Remote Motor Use
Keeping the air tanks linked doesn’t mean that the motor and tank sections have to be kept in their stacked configuration, however. Since the air tanks of the two sections are linked by a short length of air hose when stacked, separating them physically just means that a longer hose needs to be used—the Tri-Stack will still perform as a full-capacity five-gallon compressor.
Since the tank section of the Ridgid Tri-Stack Air Compressor has its own regulator and two air outlets onboard, the motor section doesn’t need to be near the work space and can be positioned quite a distance away. This allows the noise and heat of the motor section to be kept in a different room or even outdoors. Of course you can leave any compressor across the building from your work location and just run a long hose, but being near your pressure regulator is crucial for setting the pressure accurately and when switching between different tools and tasks.
[pullquote]Being near your pressure regulator is crucial for setting the pressure accurately and when switching tools, so having a two-piece compressor is preferred to just using a long hose with a standard compressor.[/pullquote]
Unlike the scream of compressors and other tools with high-speed universal (brushed) motors, the large induction motor on the Tri-Stack generates a less annoying sound. I would describe it as a loud but pleasant baritone buzz that is not unbearable, but that probably delivers enough sound pressure to cause hearing damage (over time) just the same. I didn’t perform a decibel reading on this compressor, but it’s obvious to my common-sense-powered dosimeter that it necessitates either hearing protection, or being relegated to another room.
Two Compressors in One
With each section having its own storage tank and regulator, the Tri-Stack could be used by two workers simultaneously if you needed to get work done in two distant rooms or at two different air pressures. However, any use of the motor section air outlet—whether the two sections are linked or not—comes with the same limitations mentioned above. Being connected to the main tanks does not give the small motor section tank access to any additional storage volume, nor does it provide a faster refill time. In fact, the capacity and pressure of the 1/2 gallon tank will fluctuate at the whim of the main tank user downstream. Since there is a one-way valve between the tanks, the main tanks drain down the pressure in the motor tank at the same rate they are draining, but the air contained in the main tanks isn’t able to refill the smaller tank.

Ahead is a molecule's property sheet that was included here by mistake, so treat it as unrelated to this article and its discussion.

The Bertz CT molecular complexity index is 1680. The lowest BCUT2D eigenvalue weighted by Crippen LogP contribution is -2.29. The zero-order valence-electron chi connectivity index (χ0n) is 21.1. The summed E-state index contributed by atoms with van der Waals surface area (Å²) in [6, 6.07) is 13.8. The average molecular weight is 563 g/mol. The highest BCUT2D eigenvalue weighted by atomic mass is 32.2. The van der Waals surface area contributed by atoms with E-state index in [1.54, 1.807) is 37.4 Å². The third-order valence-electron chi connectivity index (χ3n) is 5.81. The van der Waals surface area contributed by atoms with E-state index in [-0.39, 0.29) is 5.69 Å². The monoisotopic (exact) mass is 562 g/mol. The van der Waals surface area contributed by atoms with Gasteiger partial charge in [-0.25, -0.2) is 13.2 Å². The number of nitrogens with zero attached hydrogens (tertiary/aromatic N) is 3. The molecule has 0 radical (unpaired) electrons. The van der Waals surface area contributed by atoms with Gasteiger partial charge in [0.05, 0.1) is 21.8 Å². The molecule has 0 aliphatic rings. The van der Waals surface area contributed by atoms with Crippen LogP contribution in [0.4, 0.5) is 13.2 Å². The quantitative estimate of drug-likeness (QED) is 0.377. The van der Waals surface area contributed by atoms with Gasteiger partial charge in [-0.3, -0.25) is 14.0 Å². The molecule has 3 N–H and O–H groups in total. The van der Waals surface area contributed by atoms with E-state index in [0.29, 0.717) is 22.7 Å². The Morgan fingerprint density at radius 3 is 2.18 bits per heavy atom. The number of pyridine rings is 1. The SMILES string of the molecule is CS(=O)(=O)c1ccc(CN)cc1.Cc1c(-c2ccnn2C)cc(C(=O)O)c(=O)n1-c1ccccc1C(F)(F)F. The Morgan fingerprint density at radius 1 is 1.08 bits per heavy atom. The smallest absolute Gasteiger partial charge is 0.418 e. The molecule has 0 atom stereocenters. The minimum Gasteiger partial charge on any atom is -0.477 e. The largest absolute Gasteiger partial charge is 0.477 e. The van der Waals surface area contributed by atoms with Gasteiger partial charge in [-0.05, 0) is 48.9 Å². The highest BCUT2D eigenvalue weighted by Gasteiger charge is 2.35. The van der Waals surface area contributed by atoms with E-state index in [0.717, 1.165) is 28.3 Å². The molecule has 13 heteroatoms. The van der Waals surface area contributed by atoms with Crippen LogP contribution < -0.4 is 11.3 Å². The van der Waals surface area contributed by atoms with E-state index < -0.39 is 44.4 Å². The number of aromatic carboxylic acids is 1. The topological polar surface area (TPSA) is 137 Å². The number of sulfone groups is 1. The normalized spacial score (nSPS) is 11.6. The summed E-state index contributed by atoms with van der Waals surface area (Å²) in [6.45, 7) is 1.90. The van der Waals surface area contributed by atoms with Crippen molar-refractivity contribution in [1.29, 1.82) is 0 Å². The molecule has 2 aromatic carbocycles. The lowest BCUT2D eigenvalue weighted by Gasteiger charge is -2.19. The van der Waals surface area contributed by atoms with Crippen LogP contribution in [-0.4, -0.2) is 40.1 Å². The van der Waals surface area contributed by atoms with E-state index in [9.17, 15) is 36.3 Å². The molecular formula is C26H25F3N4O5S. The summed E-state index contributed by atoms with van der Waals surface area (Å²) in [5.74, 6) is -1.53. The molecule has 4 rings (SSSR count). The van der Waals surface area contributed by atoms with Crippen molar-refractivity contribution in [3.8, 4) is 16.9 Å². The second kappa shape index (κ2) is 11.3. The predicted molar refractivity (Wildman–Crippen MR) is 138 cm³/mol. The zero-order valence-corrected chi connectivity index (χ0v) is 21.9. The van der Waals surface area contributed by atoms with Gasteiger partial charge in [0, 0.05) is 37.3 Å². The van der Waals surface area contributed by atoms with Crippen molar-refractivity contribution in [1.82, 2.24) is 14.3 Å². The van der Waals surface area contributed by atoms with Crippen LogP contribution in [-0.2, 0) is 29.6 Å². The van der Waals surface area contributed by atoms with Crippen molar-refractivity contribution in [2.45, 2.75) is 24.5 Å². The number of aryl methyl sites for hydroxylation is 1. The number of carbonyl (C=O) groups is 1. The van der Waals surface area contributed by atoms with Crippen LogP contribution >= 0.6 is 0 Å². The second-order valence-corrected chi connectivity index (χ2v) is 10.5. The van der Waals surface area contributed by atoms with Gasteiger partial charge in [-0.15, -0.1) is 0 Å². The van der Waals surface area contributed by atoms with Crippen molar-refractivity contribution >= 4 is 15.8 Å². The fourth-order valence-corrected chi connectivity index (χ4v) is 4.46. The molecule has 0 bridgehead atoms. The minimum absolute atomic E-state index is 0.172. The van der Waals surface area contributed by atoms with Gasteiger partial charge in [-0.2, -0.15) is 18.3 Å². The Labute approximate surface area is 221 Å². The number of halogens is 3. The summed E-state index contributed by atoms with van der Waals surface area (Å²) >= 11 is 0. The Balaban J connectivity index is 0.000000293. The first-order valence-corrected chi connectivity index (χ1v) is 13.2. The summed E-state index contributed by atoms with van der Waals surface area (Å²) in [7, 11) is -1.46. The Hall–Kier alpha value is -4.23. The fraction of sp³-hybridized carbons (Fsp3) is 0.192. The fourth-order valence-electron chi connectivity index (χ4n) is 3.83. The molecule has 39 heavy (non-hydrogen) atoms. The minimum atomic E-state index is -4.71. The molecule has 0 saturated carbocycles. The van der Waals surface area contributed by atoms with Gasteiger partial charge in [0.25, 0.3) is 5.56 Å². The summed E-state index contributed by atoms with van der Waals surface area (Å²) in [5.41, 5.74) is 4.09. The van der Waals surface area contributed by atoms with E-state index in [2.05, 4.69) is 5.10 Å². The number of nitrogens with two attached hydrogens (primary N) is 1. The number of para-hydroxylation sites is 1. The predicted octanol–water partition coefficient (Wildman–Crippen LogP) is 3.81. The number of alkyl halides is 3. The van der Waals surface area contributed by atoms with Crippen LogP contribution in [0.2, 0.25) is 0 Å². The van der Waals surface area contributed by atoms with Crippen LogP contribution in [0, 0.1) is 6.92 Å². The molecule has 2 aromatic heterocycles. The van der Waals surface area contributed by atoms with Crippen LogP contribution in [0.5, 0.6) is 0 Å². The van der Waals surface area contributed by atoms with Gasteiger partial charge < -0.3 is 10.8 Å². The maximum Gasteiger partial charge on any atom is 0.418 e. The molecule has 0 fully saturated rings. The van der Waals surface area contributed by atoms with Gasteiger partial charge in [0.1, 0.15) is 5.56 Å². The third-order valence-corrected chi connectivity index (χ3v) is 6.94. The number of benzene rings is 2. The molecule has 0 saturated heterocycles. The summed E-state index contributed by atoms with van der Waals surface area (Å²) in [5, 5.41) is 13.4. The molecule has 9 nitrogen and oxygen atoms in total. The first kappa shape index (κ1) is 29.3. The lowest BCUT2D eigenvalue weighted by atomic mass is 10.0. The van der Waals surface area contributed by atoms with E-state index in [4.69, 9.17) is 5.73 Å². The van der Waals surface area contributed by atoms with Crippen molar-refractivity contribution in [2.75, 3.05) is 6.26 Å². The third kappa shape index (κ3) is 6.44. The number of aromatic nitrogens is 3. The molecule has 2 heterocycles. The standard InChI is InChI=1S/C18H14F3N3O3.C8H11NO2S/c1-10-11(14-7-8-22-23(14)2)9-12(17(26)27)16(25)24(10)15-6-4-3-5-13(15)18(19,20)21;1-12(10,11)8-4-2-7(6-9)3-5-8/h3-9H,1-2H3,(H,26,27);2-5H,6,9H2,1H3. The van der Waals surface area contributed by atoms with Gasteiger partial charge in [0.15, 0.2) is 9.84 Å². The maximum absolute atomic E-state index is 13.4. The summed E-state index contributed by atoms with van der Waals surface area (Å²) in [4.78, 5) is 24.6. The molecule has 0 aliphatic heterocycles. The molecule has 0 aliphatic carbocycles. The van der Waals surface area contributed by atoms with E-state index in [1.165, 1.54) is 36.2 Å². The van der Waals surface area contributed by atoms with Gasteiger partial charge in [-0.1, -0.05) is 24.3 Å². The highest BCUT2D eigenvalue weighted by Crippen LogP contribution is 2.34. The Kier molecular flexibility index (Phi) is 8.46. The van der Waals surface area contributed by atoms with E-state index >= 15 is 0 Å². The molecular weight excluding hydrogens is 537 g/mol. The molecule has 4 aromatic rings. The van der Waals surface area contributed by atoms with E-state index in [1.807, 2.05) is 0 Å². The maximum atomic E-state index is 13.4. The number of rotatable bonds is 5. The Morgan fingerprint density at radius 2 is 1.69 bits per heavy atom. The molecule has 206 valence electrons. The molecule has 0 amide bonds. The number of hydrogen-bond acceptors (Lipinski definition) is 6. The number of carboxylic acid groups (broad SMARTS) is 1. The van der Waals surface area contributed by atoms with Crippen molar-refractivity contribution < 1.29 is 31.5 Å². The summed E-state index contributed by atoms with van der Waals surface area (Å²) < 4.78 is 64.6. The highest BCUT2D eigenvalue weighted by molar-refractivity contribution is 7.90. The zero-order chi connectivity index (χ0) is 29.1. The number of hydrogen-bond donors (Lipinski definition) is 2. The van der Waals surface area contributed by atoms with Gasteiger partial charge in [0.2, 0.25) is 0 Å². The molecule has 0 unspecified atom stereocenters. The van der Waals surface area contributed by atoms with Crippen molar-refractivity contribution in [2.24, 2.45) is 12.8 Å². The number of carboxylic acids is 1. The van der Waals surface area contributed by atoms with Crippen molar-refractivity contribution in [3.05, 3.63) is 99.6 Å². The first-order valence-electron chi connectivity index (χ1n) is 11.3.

Since any use of the main tanks will affect the pressure of the other, simultaneous use could cause the output of the small tank to drop below where you set its regulator and provide uneven output pressures—even while the pump is running. Also, the small tank alone triggers the pump cycling, and using it for just about anything will require nearly constant cycling. For these practical reasons, I recommend using the small tank air outlet of the Tri-Stack only as a last resort.
Pressure regulator adjustments are made just like any other compressor. You pull out the knob, turn it clockwise or counterclockwise to adjust the pressure, and push it back in to lock. But the size, shape and texture of the knobs are much better than most. Instead of common straight-sided, slippery plastic knobs, the Tri-Stack features generously-sized knobs with bulbous rubber ends that make it easier to dial in your desired pressure while wearing even the thickest work gloves. This is a nice professional touch that users will notice and appreciate whether they are wearing gloves or not.